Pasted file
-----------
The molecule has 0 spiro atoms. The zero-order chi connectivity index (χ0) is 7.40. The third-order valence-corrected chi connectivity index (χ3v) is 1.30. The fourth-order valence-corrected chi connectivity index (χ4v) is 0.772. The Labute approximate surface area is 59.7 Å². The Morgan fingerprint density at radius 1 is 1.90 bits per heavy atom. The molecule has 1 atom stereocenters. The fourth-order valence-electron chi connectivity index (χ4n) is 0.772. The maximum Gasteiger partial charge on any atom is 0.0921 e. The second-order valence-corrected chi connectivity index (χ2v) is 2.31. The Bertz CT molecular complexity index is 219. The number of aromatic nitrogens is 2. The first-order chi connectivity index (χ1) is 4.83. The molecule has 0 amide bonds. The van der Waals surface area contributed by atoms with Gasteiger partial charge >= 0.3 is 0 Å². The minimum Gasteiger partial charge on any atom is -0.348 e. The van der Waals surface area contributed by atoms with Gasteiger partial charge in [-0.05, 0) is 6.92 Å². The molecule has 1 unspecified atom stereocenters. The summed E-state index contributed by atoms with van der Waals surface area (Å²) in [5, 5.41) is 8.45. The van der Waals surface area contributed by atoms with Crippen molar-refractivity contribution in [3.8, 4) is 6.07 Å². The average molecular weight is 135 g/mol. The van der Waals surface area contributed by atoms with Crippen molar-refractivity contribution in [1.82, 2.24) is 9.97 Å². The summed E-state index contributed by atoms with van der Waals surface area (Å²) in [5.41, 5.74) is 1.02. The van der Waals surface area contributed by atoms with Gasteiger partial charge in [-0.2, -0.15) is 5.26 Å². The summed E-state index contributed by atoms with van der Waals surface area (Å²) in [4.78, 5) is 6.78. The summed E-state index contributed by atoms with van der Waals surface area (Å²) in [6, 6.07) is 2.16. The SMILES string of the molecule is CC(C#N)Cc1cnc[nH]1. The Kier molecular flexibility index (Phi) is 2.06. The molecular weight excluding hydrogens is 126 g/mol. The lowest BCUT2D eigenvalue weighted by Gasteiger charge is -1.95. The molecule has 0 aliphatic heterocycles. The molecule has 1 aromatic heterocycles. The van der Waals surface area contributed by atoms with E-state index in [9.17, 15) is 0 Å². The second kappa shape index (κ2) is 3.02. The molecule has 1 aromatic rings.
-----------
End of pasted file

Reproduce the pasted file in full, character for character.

The molecule has 0 spiro atoms. The zero-order chi connectivity index (χ0) is 7.40. The third-order valence-corrected chi connectivity index (χ3v) is 1.30. The fourth-order valence-corrected chi connectivity index (χ4v) is 0.772. The Labute approximate surface area is 59.7 Å². The Morgan fingerprint density at radius 1 is 1.90 bits per heavy atom. The molecule has 1 atom stereocenters. The fourth-order valence-electron chi connectivity index (χ4n) is 0.772. The maximum Gasteiger partial charge on any atom is 0.0921 e. The second-order valence-corrected chi connectivity index (χ2v) is 2.31. The Bertz CT molecular complexity index is 219. The number of aromatic nitrogens is 2. The first-order chi connectivity index (χ1) is 4.83. The molecule has 0 amide bonds. The van der Waals surface area contributed by atoms with Gasteiger partial charge >= 0.3 is 0 Å². The minimum Gasteiger partial charge on any atom is -0.348 e. The van der Waals surface area contributed by atoms with Gasteiger partial charge in [-0.05, 0) is 6.92 Å². The molecule has 1 unspecified atom stereocenters. The summed E-state index contributed by atoms with van der Waals surface area (Å²) in [5, 5.41) is 8.45. The van der Waals surface area contributed by atoms with Crippen molar-refractivity contribution in [3.8, 4) is 6.07 Å². The average molecular weight is 135 g/mol. The van der Waals surface area contributed by atoms with Crippen molar-refractivity contribution in [1.82, 2.24) is 9.97 Å². The summed E-state index contributed by atoms with van der Waals surface area (Å²) in [5.41, 5.74) is 1.02. The van der Waals surface area contributed by atoms with Gasteiger partial charge in [-0.2, -0.15) is 5.26 Å². The summed E-state index contributed by atoms with van der Waals surface area (Å²) in [4.78, 5) is 6.78. The summed E-state index contributed by atoms with van der Waals surface area (Å²) in [6, 6.07) is 2.16. The SMILES string of the molecule is CC(C#N)Cc1cnc[nH]1. The Kier molecular flexibility index (Phi) is 2.06. The molecular weight excluding hydrogens is 126 g/mol. The lowest BCUT2D eigenvalue weighted by Gasteiger charge is -1.95. The molecule has 0 aliphatic heterocycles. The molecule has 1 aromatic heterocycles. The van der Waals surface area contributed by atoms with E-state index in [9.17, 15) is 0 Å². The second kappa shape index (κ2) is 3.02. The molecule has 1 aromatic rings.